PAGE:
Creative Commons (CC) is an American non-profit organization devoted to expanding the range of creative works available for others to build upon legally and to share.
The crop-lien system was a credit system that became widely used by cotton farmers in the United States in the South from the 1860s to the 1930s.
David Wark Griffith (January 22, 1875 – July 23, 1948) was an American director, writer, and producer who pioneered modern cinematic techniques.
Daniel Edgar Sickles (October 20, 1819May 3, 1914) was an American politician, soldier, and diplomat.
David Hunter (July 21, 1802 – February 2, 1886) was a Union general during the American Civil War.
David McKendree Key (January 27, 1824 – February 3, 1900) was a Democratic U.S. Senator from Tennessee from 1875 to 1877 as well as the U.S. Postmaster General under President Hayes, and a United States federal judge.
David William Blight (born 1949) is a professor of American History at Yale University and Director of the Gilder Lehrman Center for the Study of Slavery, Resistance and Abolition.
Delaware is one of the 50 states of the United States, in the Mid-Atlantic or Northeastern region.
Dewitt Clinton Senter (March 26, 1830June 14, 1898) was an American politician who served as Governor of Tennessee from 1869 to 1871.
Disenfranchisement after the Reconstruction Era in the United States of America was based on a series of laws, new constitutions, and practices in the South that were deliberately used to prevent black citizens from registering to vote and voting.
The Dunning School refers to a group of historians who shared a historiographical school of thought regarding the Reconstruction period of American history (1865–1877).
The Economic History Association (EHA) was founded in 1940 to "encourage and promote teaching, research, and publication on every phase of economic history and to help preserve and administer materials for research in economic history".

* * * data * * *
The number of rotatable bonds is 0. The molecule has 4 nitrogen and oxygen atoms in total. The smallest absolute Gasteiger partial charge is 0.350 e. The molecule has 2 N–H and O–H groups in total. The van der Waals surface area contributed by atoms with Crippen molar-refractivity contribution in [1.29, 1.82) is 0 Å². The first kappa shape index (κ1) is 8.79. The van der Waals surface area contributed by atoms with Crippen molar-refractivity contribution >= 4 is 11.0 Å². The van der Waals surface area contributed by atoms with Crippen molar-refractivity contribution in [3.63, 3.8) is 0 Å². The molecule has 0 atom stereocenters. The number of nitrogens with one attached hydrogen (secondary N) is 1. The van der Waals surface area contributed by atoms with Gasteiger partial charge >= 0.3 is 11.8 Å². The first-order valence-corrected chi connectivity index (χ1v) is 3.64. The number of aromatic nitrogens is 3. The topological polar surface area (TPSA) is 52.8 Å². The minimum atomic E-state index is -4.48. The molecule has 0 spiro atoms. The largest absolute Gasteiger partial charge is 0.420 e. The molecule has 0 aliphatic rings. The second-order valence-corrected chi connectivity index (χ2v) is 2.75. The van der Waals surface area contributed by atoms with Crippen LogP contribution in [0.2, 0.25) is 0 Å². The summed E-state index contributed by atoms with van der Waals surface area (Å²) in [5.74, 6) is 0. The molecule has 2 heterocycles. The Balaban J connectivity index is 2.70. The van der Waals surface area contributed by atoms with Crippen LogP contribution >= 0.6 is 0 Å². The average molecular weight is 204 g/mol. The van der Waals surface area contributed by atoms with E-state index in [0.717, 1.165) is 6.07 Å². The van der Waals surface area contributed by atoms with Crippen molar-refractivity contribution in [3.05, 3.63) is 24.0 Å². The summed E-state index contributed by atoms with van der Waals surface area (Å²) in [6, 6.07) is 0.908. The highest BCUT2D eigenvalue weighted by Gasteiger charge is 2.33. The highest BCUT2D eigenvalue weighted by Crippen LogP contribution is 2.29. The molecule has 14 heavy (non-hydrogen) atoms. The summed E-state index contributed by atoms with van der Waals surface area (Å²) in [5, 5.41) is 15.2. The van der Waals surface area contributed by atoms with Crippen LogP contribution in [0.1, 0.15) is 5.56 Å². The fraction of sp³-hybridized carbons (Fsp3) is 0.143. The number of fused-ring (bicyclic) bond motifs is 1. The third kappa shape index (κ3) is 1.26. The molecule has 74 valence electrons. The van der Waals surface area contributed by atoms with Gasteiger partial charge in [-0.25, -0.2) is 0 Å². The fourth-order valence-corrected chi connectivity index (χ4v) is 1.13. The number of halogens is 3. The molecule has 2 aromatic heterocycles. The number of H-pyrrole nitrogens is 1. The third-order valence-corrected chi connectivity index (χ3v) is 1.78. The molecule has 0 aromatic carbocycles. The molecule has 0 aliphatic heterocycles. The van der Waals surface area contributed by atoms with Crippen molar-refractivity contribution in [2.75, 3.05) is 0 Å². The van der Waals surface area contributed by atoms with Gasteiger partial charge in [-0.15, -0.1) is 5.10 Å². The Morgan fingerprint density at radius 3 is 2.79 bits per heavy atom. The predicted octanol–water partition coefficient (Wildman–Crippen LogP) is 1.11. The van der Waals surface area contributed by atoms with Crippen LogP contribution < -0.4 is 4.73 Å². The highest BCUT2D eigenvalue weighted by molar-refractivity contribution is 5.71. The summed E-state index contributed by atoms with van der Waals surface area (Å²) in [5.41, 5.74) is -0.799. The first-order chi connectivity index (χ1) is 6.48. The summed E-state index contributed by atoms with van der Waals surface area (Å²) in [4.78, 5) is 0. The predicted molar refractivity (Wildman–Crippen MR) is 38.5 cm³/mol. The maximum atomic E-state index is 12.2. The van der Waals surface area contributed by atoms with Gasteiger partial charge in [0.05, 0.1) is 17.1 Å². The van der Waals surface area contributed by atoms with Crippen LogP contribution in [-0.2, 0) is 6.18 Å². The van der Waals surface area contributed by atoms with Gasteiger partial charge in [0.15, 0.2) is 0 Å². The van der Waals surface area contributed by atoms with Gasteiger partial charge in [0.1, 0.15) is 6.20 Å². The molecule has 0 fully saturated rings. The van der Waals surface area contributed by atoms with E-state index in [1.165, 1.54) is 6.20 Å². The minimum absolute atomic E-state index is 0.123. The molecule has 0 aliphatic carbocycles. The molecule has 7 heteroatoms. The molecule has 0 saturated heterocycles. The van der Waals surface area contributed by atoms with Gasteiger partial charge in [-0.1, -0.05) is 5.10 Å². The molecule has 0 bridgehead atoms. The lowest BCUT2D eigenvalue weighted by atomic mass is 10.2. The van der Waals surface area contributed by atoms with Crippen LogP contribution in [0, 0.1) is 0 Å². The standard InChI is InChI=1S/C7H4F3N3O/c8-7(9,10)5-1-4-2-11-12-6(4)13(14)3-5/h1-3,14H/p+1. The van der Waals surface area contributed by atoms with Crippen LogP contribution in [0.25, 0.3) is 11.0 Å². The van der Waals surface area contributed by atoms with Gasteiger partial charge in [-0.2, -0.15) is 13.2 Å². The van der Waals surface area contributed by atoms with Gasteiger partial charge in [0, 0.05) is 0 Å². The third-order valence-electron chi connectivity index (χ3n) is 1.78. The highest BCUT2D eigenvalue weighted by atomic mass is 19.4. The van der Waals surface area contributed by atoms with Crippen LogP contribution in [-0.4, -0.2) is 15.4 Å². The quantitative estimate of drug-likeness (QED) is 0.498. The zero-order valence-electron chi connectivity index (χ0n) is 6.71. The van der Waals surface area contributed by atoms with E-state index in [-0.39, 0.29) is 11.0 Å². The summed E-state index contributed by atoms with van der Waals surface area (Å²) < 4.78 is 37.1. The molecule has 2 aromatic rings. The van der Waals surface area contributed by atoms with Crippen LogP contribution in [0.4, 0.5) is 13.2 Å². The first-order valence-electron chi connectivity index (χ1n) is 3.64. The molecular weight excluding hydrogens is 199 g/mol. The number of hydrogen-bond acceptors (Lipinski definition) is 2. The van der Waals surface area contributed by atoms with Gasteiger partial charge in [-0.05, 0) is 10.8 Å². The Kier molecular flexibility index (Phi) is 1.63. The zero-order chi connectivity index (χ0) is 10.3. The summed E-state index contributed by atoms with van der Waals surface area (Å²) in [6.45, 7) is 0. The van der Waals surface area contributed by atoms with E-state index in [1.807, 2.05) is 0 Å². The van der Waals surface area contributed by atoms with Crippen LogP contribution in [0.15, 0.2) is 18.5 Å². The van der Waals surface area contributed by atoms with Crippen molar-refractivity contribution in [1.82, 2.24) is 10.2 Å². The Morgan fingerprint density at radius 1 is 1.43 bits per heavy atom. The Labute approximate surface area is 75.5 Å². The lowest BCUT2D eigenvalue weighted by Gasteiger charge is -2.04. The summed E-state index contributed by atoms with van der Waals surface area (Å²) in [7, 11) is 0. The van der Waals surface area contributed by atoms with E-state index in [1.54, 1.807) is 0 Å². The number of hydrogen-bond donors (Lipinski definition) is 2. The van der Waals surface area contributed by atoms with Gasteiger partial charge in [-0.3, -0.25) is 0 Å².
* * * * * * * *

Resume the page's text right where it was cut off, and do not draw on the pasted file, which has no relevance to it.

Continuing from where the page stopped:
Edward Bates (September 4, 1793 – March 25, 1869) was an American lawyer and statesman.
Edward McPherson (July 31, 1830 – December 14, 1895) |url.
Edward Otho Cresap Ord (October 18, 1818 – July 22, 1883) was an American engineer and United States Army officer who saw action in the Seminole War, the Indian Wars, and the American Civil War.
Edward W. Stanly (January 10, 1810 – July 12, 1872) was a North Carolina politician and orator who represented the southeastern portion of the state in the United States House of Representatives for five terms.
Edwin McMasters Stanton (December 19, 1814December 24, 1869) was an American lawyer and politician who served as Secretary of War under the Lincoln Administration during most of the American Civil War.
The Electoral Commission was a temporary body created by Congress to resolve the disputed United States presidential election of 1876.
Electoral fraud, election manipulation, or vote rigging is illegal interference with the process of an election, whether by increasing the vote share of the favored candidate, depressing the vote share of the rival candidates, or both.
Elisha Baxter (September 1, 1827May 31, 1899) was the tenth Governor of the State of Arkansas.
Ellenton was a town that was on the border between Barnwell and Aiken counties, South Carolina, United States.
Ellis Paxson Oberholtzer (born Cambria Station, Chester County, Pennsylvania, October 5, 1868; died December 8, 1936, Philadelphia, age 68) was an American biographer and historical writer.
The Emancipation Proclamation, or Proclamation 95, was a presidential proclamation and executive order issued by United States President Abraham Lincoln on January 1, 1863.
The Enforcement Acts were three bills passed by the United States Congress between 1870 and 1871.
Eric Foner (born February 7, 1943) is an American historian.
Exodusters was a name given to African Americans who migrated from states along the Mississippi River to Kansas in the late nineteenth century, as part of the Exoduster Movement or Exodus of 1872.
An extrajudicial killing (also known as extrajudicial execution) is the killing of a person by governmental authorities without the sanction of any judicial proceeding or legal process.
The federal government of the United States (U.S. federal government) is the national government of the United States, a constitutional republic in North America, composed of 50 states, one district, Washington, D.C. (the nation's capital), and several territories.
The Fifteenth Amendment (Amendment XV) to the United States Constitution prohibits the federal and state governments from denying a citizen the right to vote based on that citizen's "race, color, or previous condition of servitude".
The 5th Military District of the U.S. Army was a temporary administrative unit of the U.S. War Department that existed in the American South.
The First Military District of the U.S. Army was a temporary administrative unit of the U.S. War Department that existed in the American South.
The term "Five Civilized Tribes" derives from the colonial and early federal period in the history of the United States.
Florida (Spanish for "land of flowers") is the southernmost contiguous state in the United States.